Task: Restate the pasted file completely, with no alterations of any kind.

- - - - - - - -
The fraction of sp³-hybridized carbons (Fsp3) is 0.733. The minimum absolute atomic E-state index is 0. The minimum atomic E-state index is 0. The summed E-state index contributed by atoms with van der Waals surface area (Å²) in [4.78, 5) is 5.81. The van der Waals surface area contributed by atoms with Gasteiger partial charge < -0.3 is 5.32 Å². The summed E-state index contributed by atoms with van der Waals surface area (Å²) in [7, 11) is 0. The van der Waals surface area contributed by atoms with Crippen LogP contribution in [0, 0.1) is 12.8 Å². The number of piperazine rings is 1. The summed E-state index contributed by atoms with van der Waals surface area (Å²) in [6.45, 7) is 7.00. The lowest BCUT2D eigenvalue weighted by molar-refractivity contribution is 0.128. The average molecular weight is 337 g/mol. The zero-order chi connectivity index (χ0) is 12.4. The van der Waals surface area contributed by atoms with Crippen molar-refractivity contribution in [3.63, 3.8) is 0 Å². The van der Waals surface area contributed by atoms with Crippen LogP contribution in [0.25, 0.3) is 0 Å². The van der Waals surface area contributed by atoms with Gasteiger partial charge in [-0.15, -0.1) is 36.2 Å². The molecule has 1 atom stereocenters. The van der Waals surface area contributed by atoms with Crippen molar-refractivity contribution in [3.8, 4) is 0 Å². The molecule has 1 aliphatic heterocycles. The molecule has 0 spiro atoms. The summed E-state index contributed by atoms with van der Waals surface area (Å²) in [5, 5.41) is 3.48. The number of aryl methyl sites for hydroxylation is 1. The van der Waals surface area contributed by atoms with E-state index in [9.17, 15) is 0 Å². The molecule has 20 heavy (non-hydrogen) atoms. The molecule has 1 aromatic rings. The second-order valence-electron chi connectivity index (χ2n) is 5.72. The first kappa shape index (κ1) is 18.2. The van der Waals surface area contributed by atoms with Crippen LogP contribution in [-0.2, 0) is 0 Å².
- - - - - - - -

The fraction of sp³-hybridized carbons (Fsp3) is 0.733. The minimum absolute atomic E-state index is 0. The minimum atomic E-state index is 0. The summed E-state index contributed by atoms with van der Waals surface area (Å²) in [4.78, 5) is 5.81. The van der Waals surface area contributed by atoms with Gasteiger partial charge < -0.3 is 5.32 Å². The summed E-state index contributed by atoms with van der Waals surface area (Å²) in [7, 11) is 0. The van der Waals surface area contributed by atoms with Crippen LogP contribution in [0, 0.1) is 12.8 Å². The number of piperazine rings is 1. The summed E-state index contributed by atoms with van der Waals surface area (Å²) in [6.45, 7) is 7.00. The lowest BCUT2D eigenvalue weighted by molar-refractivity contribution is 0.128. The average molecular weight is 337 g/mol. The zero-order chi connectivity index (χ0) is 12.4. The van der Waals surface area contributed by atoms with Crippen molar-refractivity contribution in [3.63, 3.8) is 0 Å². The van der Waals surface area contributed by atoms with Crippen LogP contribution in [0.25, 0.3) is 0 Å². The van der Waals surface area contributed by atoms with Gasteiger partial charge in [-0.15, -0.1) is 36.2 Å². The molecule has 1 atom stereocenters. The van der Waals surface area contributed by atoms with Crippen molar-refractivity contribution in [3.8, 4) is 0 Å². The molecule has 1 aliphatic heterocycles. The molecule has 0 spiro atoms. The summed E-state index contributed by atoms with van der Waals surface area (Å²) in [5, 5.41) is 3.48. The number of aryl methyl sites for hydroxylation is 1. The van der Waals surface area contributed by atoms with E-state index in [9.17, 15) is 0 Å². The molecule has 20 heavy (non-hydrogen) atoms. The molecule has 1 aromatic rings. The second-order valence-electron chi connectivity index (χ2n) is 5.72. The first kappa shape index (κ1) is 18.2. The van der Waals surface area contributed by atoms with Crippen LogP contribution in [-0.2, 0) is 0 Å².